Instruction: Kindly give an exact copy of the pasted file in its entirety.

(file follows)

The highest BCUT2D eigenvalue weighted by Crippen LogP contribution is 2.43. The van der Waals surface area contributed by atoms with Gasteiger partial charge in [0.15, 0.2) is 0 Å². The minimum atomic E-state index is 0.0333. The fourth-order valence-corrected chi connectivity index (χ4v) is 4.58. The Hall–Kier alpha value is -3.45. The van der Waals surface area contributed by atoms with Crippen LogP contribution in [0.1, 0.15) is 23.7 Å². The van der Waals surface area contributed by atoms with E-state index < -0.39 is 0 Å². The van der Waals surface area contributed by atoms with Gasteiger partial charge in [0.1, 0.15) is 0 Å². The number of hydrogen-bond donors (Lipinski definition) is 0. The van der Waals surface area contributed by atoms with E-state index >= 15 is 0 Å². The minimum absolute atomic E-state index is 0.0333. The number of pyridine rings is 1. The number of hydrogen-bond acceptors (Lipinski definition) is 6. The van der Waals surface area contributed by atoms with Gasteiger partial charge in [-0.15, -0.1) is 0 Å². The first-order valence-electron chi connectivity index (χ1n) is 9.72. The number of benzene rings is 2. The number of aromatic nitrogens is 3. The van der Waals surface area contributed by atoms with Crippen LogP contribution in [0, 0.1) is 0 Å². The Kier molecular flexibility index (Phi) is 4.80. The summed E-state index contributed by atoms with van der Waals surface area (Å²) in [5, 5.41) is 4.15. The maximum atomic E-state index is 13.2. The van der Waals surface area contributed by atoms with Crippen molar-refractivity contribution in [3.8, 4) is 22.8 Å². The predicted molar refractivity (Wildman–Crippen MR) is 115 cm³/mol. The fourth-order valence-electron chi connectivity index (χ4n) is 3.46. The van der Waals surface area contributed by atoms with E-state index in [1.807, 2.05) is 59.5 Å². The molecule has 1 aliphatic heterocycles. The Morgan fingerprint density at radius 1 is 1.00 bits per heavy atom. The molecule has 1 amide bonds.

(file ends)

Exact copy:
The highest BCUT2D eigenvalue weighted by Crippen LogP contribution is 2.43. The van der Waals surface area contributed by atoms with Gasteiger partial charge in [0.15, 0.2) is 0 Å². The minimum atomic E-state index is 0.0333. The fourth-order valence-corrected chi connectivity index (χ4v) is 4.58. The Hall–Kier alpha value is -3.45. The van der Waals surface area contributed by atoms with Crippen LogP contribution in [0.1, 0.15) is 23.7 Å². The van der Waals surface area contributed by atoms with E-state index < -0.39 is 0 Å². The van der Waals surface area contributed by atoms with Gasteiger partial charge in [0.1, 0.15) is 0 Å². The number of hydrogen-bond donors (Lipinski definition) is 0. The van der Waals surface area contributed by atoms with E-state index >= 15 is 0 Å². The minimum absolute atomic E-state index is 0.0333. The number of pyridine rings is 1. The number of hydrogen-bond acceptors (Lipinski definition) is 6. The van der Waals surface area contributed by atoms with Gasteiger partial charge in [-0.15, -0.1) is 0 Å². The first-order valence-electron chi connectivity index (χ1n) is 9.72. The number of benzene rings is 2. The number of aromatic nitrogens is 3. The van der Waals surface area contributed by atoms with Crippen LogP contribution in [0, 0.1) is 0 Å². The Kier molecular flexibility index (Phi) is 4.80. The summed E-state index contributed by atoms with van der Waals surface area (Å²) in [5, 5.41) is 4.15. The maximum atomic E-state index is 13.2. The van der Waals surface area contributed by atoms with Crippen molar-refractivity contribution in [3.8, 4) is 22.8 Å². The predicted molar refractivity (Wildman–Crippen MR) is 115 cm³/mol. The fourth-order valence-electron chi connectivity index (χ4n) is 3.46. The van der Waals surface area contributed by atoms with E-state index in [1.807, 2.05) is 59.5 Å². The molecule has 1 aliphatic heterocycles. The Morgan fingerprint density at radius 1 is 1.00 bits per heavy atom. The molecule has 1 amide bonds.